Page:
LINCOLN — Tanner Lee studied Nebraska’s playbook for months while taking 12 credit hours at Tulane.
“It’s all the same concepts that I’m used to, that I’ve been running the past three years,” said Lee, who started 19 games and threw 23 career touchdowns for the Green Wave before a coaching change prompted him to transfer. “Now it’s all about terminology and learning some variations of routes. But it’s the same reads.”
Consider it a big head start for what amounts to a long wait. NCAA rules force Lee to sit out one year before he plays in games for Nebraska. The Huskers have three-year starter Tommy Armstrong returning for his senior season, so it would have been hard for Lee to crack the starting lineup anyway. Still, he concedes that having no chance to play for a year won’t be easy.
Lee, who expects to get a sixth year of eligibility that will keep him at Nebraska through 2018, has a starter’s mindset.
He arrives Wednesday and will live off campus, probably with a Husker teammate. He’ll have the goal of improving himself while also trying to help his new team prepare for 2016.
“My primary goal is to add value to the quarterback room,” Lee said. “Help any way I can, be a leader, get better, compete when my time comes. Hopefully I’m running the scout team and helping the defense get reps.”
The 6-foot-4, 220-pound Lee — as big as current freshman Patrick O’Brien, with perhaps a stronger arm — worked in May with private quarterback coach George Whitfield. It’s the second straight summer he’s done so. Lee is not concerned about his arm talent — in his mind, he can make all the throws.
So he and Whitfield worked on more intricate things. Throwing under duress. Throwing off-balance. Working on agility and movement in the pocket.
“A lot of times in games, you don’t make throws when you’re standing still and on balance and not getting hit,” Lee said. “So the work with George Whitfield, it was a lot about making throws when you’re uncomfortable, when you’re making hard throws that you’d see in the game. You get accurate with those throws, and it really improves your game.”
Lee also wants to put more focus on decision-making. At Tulane, he completed 53.6 percent of his passes and threw an interception on 3.4 percent of his passes. Armstrong, maligned by some Husker fans for his passing, has completed 53.9 percent of his passes and thrown an interception on 4.1 percent of his passes. Plus, Armstrong adds running ability. Lee is a pro-style quarterback and lost 287 yards over his two seasons at Tulane.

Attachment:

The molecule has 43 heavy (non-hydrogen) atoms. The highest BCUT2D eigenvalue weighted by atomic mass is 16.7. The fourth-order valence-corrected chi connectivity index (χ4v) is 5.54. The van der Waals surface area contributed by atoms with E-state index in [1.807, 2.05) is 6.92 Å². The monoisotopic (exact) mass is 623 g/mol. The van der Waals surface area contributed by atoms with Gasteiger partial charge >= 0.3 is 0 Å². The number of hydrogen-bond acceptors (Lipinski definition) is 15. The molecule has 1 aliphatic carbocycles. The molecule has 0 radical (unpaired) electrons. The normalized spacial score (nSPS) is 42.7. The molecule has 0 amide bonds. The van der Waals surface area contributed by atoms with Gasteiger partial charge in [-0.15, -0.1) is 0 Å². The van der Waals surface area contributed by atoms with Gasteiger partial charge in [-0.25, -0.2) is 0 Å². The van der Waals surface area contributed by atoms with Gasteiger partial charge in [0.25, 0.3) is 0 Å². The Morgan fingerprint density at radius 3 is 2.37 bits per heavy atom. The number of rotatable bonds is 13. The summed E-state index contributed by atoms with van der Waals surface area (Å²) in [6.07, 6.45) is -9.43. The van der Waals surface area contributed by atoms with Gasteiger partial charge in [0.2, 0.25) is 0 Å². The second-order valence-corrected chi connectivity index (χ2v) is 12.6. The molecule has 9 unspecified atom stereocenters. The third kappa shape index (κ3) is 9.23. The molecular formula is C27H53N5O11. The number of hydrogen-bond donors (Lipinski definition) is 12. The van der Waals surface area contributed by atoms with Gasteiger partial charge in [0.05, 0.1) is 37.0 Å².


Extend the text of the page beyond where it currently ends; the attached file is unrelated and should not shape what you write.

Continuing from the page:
“The biggest part of quarterback are the decisions you make on every play — the right decisions at the right time,” Lee said. “If you’re up in the game and you have time on the clock, you shouldn’t be taking risks or too many shots. You should be getting your team in the best play to move the ball and continue to win the game. But you also want to be aggressive, to be able to make plays for your team, so you have to take a shot. It’s all about knowing your personnel and knowing what to do with the ball at the right time.”
Nebraska’s personnel at wideout, Lee said, is elite. Seniors Brandon Reilly, Alonzo Moore and Jordan Westerkamp are at the heart of perhaps the Big Ten’s best receiving corps. He looks forward to throwing the ball to them in practice — even if he never throws to them in games.
Lee will get a chance to throw to some of NU’s younger receivers, such as De’Mornay Pierson-El and Stanley Morgan, whom Lee said have been positively influenced by the seniors.
“They’ll mimic the older guys as they go on in their career,” Lee said.
And Lee has full confidence in their position coach, Keith Williams, who coached at Tulane before arriving at Nebraska. One of Williams’ longtime mentors was Lee’s former head coach at Tulane, Curtis Johnson.
“He’s such a great player’s coach,” Lee said of Williams. “The energy he brings to practice is big. You need that. When he brings it, the receivers bring it. He gives them that attitude, that swagger to perform. That’s why I love him. That’s why I’m excited to throw to receivers he is coached by.”
Another source of excitement: playing for a Power Five program. Lee didn’t get that kind of scholarship opportunity coming out of high school in New Orleans, and he liked playing in Johnson’s pro-style offense. But Nebraska’s football atmosphere, Lee said, is “next level,” and coach Mike Riley’s offense fits the style Lee wants.
He said he also wants to watch Armstrong and how he goes about his business as a high-profile quarterback.
“You can tell he’s played for a few years now, and he’s a heck of a playmaker,” Lee said. “He’s fun to watch. I’m looking forward to learning from him and working throughout the season to help him prepare. I think he’s a great player.”
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